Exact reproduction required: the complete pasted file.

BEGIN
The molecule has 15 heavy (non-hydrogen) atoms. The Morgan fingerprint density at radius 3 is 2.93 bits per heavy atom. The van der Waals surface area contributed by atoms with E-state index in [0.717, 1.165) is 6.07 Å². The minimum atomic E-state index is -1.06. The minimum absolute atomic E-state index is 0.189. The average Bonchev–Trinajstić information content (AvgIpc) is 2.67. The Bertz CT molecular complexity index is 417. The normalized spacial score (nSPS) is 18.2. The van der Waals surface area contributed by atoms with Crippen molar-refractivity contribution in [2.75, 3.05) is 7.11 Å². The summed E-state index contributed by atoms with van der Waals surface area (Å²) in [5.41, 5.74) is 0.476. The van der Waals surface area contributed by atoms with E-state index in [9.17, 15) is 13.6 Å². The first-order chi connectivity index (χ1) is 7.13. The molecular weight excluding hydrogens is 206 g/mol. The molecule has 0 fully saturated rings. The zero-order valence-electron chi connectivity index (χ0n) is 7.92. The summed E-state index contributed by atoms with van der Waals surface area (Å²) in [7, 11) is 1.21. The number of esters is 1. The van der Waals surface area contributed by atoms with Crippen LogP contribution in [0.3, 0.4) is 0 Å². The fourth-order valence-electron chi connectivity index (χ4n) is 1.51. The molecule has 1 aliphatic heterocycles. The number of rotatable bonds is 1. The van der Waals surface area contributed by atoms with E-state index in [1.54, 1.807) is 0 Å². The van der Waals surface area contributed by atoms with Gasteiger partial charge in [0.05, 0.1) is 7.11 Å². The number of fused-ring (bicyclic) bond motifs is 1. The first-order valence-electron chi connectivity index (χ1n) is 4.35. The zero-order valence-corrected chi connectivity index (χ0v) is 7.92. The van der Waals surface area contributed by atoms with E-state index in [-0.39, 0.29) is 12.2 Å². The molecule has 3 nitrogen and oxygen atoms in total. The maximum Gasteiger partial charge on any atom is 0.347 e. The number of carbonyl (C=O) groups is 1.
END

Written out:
The molecule has 15 heavy (non-hydrogen) atoms. The Morgan fingerprint density at radius 3 is 2.93 bits per heavy atom. The van der Waals surface area contributed by atoms with E-state index in [0.717, 1.165) is 6.07 Å². The minimum atomic E-state index is -1.06. The minimum absolute atomic E-state index is 0.189. The average Bonchev–Trinajstić information content (AvgIpc) is 2.67. The Bertz CT molecular complexity index is 417. The normalized spacial score (nSPS) is 18.2. The van der Waals surface area contributed by atoms with Crippen molar-refractivity contribution in [2.75, 3.05) is 7.11 Å². The summed E-state index contributed by atoms with van der Waals surface area (Å²) in [5.41, 5.74) is 0.476. The van der Waals surface area contributed by atoms with E-state index in [9.17, 15) is 13.6 Å². The first-order chi connectivity index (χ1) is 7.13. The molecular weight excluding hydrogens is 206 g/mol. The molecule has 0 fully saturated rings. The zero-order valence-electron chi connectivity index (χ0n) is 7.92. The summed E-state index contributed by atoms with van der Waals surface area (Å²) in [7, 11) is 1.21. The number of esters is 1. The van der Waals surface area contributed by atoms with Crippen LogP contribution in [0.3, 0.4) is 0 Å². The fourth-order valence-electron chi connectivity index (χ4n) is 1.51. The molecule has 1 aliphatic heterocycles. The number of rotatable bonds is 1. The van der Waals surface area contributed by atoms with E-state index in [1.54, 1.807) is 0 Å². The van der Waals surface area contributed by atoms with Gasteiger partial charge in [0.05, 0.1) is 7.11 Å². The number of fused-ring (bicyclic) bond motifs is 1. The first-order valence-electron chi connectivity index (χ1n) is 4.35. The zero-order valence-corrected chi connectivity index (χ0v) is 7.92. The van der Waals surface area contributed by atoms with E-state index in [-0.39, 0.29) is 12.2 Å². The molecule has 3 nitrogen and oxygen atoms in total. The maximum Gasteiger partial charge on any atom is 0.347 e. The number of carbonyl (C=O) groups is 1.